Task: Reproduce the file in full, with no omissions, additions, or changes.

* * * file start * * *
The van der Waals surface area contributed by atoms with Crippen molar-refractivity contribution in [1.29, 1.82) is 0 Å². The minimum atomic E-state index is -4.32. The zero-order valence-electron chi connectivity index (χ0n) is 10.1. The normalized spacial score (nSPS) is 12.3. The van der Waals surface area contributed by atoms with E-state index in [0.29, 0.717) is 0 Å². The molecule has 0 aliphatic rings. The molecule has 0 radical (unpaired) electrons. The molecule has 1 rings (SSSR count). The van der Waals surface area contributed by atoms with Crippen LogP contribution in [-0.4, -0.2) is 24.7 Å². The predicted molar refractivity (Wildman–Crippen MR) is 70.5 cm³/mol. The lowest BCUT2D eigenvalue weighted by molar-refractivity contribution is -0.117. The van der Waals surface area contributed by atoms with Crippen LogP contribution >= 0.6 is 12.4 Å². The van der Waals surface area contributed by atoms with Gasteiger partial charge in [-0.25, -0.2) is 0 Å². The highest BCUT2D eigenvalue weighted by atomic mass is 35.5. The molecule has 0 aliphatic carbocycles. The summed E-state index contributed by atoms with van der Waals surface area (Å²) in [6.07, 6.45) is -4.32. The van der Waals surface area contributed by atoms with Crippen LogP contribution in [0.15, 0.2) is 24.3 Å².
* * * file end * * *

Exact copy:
The van der Waals surface area contributed by atoms with Crippen molar-refractivity contribution in [1.29, 1.82) is 0 Å². The minimum atomic E-state index is -4.32. The zero-order valence-electron chi connectivity index (χ0n) is 10.1. The normalized spacial score (nSPS) is 12.3. The van der Waals surface area contributed by atoms with E-state index in [0.29, 0.717) is 0 Å². The molecule has 0 aliphatic rings. The molecule has 0 radical (unpaired) electrons. The molecule has 1 rings (SSSR count). The van der Waals surface area contributed by atoms with Crippen LogP contribution in [-0.4, -0.2) is 24.7 Å². The predicted molar refractivity (Wildman–Crippen MR) is 70.5 cm³/mol. The lowest BCUT2D eigenvalue weighted by molar-refractivity contribution is -0.117. The van der Waals surface area contributed by atoms with Crippen LogP contribution >= 0.6 is 12.4 Å². The van der Waals surface area contributed by atoms with Gasteiger partial charge in [-0.25, -0.2) is 0 Å². The highest BCUT2D eigenvalue weighted by atomic mass is 35.5. The molecule has 0 aliphatic carbocycles. The summed E-state index contributed by atoms with van der Waals surface area (Å²) in [6.07, 6.45) is -4.32. The van der Waals surface area contributed by atoms with Crippen LogP contribution in [0.15, 0.2) is 24.3 Å².